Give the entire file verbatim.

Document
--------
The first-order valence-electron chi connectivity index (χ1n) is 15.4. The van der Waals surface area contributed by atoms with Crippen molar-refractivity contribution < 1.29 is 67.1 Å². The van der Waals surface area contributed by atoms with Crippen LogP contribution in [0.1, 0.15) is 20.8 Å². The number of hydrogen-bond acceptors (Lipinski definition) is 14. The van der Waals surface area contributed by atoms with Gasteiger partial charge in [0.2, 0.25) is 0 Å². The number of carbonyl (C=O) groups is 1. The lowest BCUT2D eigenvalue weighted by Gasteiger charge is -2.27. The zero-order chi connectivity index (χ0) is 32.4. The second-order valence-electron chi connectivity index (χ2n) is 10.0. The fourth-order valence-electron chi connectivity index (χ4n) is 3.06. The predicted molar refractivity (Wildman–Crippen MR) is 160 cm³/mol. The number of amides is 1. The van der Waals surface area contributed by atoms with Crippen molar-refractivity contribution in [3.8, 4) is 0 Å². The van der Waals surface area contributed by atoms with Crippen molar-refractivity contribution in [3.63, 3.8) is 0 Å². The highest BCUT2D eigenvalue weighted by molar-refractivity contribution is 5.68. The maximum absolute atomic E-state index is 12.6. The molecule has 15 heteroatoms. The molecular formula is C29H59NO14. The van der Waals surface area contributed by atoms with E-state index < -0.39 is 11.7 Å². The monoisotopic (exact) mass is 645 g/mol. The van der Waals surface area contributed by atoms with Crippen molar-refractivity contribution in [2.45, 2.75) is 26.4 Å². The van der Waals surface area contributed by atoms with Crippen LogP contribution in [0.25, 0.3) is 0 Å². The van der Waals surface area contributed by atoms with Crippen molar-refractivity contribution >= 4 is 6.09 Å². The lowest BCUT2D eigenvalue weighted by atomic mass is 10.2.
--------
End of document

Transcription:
The first-order valence-electron chi connectivity index (χ1n) is 15.4. The van der Waals surface area contributed by atoms with Crippen molar-refractivity contribution < 1.29 is 67.1 Å². The van der Waals surface area contributed by atoms with Crippen LogP contribution in [0.1, 0.15) is 20.8 Å². The number of hydrogen-bond acceptors (Lipinski definition) is 14. The van der Waals surface area contributed by atoms with Gasteiger partial charge in [0.2, 0.25) is 0 Å². The number of carbonyl (C=O) groups is 1. The lowest BCUT2D eigenvalue weighted by Gasteiger charge is -2.27. The zero-order chi connectivity index (χ0) is 32.4. The second-order valence-electron chi connectivity index (χ2n) is 10.0. The fourth-order valence-electron chi connectivity index (χ4n) is 3.06. The predicted molar refractivity (Wildman–Crippen MR) is 160 cm³/mol. The number of amides is 1. The van der Waals surface area contributed by atoms with Crippen molar-refractivity contribution in [3.8, 4) is 0 Å². The van der Waals surface area contributed by atoms with Crippen molar-refractivity contribution in [3.63, 3.8) is 0 Å². The highest BCUT2D eigenvalue weighted by molar-refractivity contribution is 5.68. The maximum absolute atomic E-state index is 12.6. The molecule has 15 heteroatoms. The molecular formula is C29H59NO14. The van der Waals surface area contributed by atoms with E-state index < -0.39 is 11.7 Å². The monoisotopic (exact) mass is 645 g/mol. The van der Waals surface area contributed by atoms with Crippen molar-refractivity contribution in [2.45, 2.75) is 26.4 Å². The van der Waals surface area contributed by atoms with Crippen LogP contribution in [0.25, 0.3) is 0 Å². The van der Waals surface area contributed by atoms with Crippen molar-refractivity contribution >= 4 is 6.09 Å². The lowest BCUT2D eigenvalue weighted by atomic mass is 10.2.